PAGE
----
Do the shorter, darker days of winter leave you feeling tired, listless, or downright depressed? While everyone might feel a touch of the winter blues now and then, others experience serious bouts of depression during the winter months known as seasonal affective disorder (SAD). Those suffering from SAD often feel depressed, irritable, and fatigued. In most cases, patients are treated with a combination of light therapy and anti-depressants, but research has also found that cognitive-behavioral approaches may be effective when treating seasonal depression.
Symptoms of Seasonal Affective Disorder
- Seasonal Depression - Those affected by seasonal affective disorder experience seasonal depression that usually begins in late fall or early winter.
- Fatigue - Sufferers often suffer extreme fatigue and irritability.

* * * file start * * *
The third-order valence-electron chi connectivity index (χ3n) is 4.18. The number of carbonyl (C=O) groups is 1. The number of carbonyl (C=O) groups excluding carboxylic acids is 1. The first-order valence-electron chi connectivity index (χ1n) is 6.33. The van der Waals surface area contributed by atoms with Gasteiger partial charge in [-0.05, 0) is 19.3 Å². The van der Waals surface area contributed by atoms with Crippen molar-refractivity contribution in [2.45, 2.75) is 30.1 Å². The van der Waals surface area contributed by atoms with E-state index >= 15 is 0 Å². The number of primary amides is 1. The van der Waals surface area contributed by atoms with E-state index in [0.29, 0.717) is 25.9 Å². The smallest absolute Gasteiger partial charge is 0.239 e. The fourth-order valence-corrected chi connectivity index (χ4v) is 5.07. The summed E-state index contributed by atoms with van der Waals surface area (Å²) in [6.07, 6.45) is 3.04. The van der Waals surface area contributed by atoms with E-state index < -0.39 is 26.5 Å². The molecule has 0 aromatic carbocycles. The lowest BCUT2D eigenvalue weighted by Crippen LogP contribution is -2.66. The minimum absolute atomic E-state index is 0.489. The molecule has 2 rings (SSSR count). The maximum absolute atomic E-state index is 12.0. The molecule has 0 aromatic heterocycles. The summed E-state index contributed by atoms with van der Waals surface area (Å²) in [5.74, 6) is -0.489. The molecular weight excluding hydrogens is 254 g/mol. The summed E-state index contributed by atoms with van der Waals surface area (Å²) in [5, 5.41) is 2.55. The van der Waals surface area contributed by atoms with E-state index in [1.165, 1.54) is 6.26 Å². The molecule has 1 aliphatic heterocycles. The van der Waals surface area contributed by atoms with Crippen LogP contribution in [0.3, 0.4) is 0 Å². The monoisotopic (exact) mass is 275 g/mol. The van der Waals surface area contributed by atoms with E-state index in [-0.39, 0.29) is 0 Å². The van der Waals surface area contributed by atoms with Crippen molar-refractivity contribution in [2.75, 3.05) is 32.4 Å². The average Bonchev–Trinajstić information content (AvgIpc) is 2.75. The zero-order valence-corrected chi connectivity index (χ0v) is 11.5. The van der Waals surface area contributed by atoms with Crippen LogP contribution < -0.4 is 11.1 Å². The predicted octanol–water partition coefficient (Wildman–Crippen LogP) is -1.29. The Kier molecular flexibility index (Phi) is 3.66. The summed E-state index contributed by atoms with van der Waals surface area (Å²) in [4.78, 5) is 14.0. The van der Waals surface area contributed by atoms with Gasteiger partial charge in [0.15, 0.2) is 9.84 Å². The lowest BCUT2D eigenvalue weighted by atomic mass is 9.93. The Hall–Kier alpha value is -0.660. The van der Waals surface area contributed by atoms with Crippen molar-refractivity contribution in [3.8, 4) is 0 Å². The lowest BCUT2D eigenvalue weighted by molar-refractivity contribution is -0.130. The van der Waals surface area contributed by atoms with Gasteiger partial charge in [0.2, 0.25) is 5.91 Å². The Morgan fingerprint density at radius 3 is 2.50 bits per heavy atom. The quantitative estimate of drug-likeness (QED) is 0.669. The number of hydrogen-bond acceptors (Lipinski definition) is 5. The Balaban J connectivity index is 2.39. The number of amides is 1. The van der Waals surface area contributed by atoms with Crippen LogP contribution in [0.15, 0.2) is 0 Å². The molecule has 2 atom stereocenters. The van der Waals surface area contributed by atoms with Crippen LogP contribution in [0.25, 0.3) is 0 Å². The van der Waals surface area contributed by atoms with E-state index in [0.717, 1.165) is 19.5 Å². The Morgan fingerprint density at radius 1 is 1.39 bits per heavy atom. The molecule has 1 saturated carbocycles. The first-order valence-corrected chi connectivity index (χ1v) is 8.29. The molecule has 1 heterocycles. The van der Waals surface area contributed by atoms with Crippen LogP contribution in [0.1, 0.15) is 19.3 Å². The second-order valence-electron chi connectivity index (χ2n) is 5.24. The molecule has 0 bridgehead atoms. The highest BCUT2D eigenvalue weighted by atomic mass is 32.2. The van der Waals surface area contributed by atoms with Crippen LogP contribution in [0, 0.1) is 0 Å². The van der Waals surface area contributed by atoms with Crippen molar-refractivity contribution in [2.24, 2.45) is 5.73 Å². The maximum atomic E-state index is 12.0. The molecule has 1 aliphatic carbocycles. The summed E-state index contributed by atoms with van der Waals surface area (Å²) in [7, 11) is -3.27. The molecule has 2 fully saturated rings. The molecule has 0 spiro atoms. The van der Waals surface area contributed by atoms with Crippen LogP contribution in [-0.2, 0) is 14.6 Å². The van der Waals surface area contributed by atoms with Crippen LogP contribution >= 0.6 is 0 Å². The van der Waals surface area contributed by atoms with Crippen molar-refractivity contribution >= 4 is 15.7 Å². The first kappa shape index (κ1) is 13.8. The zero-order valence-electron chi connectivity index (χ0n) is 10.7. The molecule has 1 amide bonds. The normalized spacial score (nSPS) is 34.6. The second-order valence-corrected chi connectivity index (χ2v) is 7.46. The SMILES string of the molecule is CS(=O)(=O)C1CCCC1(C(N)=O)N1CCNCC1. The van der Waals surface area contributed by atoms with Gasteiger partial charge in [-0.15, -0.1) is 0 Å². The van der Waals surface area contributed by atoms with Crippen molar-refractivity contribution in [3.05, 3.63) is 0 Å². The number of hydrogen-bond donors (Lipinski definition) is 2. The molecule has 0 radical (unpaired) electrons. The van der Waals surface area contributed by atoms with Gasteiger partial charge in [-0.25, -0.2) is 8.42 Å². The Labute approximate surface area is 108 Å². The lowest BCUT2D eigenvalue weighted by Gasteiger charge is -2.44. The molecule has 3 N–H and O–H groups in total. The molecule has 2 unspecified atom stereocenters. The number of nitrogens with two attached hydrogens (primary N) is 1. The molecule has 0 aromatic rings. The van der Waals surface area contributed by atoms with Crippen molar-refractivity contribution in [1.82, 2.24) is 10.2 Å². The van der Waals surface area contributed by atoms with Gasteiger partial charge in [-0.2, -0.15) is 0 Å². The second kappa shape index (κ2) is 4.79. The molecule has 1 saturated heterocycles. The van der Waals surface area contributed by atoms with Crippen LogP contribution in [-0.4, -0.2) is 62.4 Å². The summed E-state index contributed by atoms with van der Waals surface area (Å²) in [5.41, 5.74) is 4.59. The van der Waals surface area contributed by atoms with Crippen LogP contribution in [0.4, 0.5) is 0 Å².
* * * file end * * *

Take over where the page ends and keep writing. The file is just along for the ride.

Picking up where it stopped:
- Food Cravings - Many individuals crave sweet or starchy foods and often gain weight as a result.
- Social Avoidance - Those with SAD often avoid social situations and may feel more sensitive to criticism and social rejection.
Treatments for Seasonal Affective Disorder
- Light Therapy - Because SAD is thought to be caused by lack of sunlight, light therapy is often an effective treatment approach.
- Light Boxes - Individuals using light therapy may use a specially made light box to increase exposure to light and reduce symptoms and depression.
- Medication - Some patients benefit from the use psychiatric drugs, such as antidepressants, in combination with light therapy.
- Therapy - Researchers have also found that cognitive-behavioral therapy may also be beneficial to those suffering from seasonal affective disorder.